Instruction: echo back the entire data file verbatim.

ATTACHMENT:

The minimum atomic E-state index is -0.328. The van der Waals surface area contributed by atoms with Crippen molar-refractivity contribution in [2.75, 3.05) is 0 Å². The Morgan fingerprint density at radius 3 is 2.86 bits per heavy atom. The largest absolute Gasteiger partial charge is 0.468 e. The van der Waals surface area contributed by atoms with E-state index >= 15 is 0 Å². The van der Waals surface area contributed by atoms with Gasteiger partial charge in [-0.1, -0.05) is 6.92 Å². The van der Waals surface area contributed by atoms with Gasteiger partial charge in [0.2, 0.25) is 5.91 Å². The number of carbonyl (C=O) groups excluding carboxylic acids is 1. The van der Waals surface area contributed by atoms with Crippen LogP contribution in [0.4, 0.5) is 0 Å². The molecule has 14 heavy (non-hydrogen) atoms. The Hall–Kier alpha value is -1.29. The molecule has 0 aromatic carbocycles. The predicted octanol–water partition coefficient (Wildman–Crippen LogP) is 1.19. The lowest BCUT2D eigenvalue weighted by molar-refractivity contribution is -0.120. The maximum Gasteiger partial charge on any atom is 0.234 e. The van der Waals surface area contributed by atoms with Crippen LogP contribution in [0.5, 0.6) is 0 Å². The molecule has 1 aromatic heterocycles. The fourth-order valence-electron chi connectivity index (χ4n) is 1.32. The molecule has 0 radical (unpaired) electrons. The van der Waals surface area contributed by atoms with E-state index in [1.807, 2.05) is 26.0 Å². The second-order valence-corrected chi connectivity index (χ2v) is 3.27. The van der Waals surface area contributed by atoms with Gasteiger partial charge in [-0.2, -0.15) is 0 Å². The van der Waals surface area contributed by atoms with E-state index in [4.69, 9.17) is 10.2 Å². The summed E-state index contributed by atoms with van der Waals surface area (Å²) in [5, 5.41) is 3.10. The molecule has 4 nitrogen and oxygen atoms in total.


The minimum atomic E-state index is -0.328. The van der Waals surface area contributed by atoms with Crippen molar-refractivity contribution in [2.75, 3.05) is 0 Å². The Morgan fingerprint density at radius 3 is 2.86 bits per heavy atom. The largest absolute Gasteiger partial charge is 0.468 e. The van der Waals surface area contributed by atoms with E-state index >= 15 is 0 Å². The van der Waals surface area contributed by atoms with Gasteiger partial charge in [-0.1, -0.05) is 6.92 Å². The van der Waals surface area contributed by atoms with Gasteiger partial charge in [0.2, 0.25) is 5.91 Å². The number of carbonyl (C=O) groups excluding carboxylic acids is 1. The van der Waals surface area contributed by atoms with Crippen LogP contribution in [0.4, 0.5) is 0 Å². The molecule has 14 heavy (non-hydrogen) atoms. The Hall–Kier alpha value is -1.29. The molecule has 0 aromatic carbocycles. The predicted octanol–water partition coefficient (Wildman–Crippen LogP) is 1.19. The lowest BCUT2D eigenvalue weighted by molar-refractivity contribution is -0.120. The maximum Gasteiger partial charge on any atom is 0.234 e. The van der Waals surface area contributed by atoms with Crippen LogP contribution in [0.5, 0.6) is 0 Å². The molecule has 1 aromatic heterocycles. The fourth-order valence-electron chi connectivity index (χ4n) is 1.32. The molecule has 0 radical (unpaired) electrons. The van der Waals surface area contributed by atoms with E-state index in [1.807, 2.05) is 26.0 Å². The second-order valence-corrected chi connectivity index (χ2v) is 3.27. The van der Waals surface area contributed by atoms with Gasteiger partial charge in [-0.2, -0.15) is 0 Å². The van der Waals surface area contributed by atoms with E-state index in [4.69, 9.17) is 10.2 Å². The summed E-state index contributed by atoms with van der Waals surface area (Å²) in [5, 5.41) is 3.10. The molecule has 4 nitrogen and oxygen atoms in total.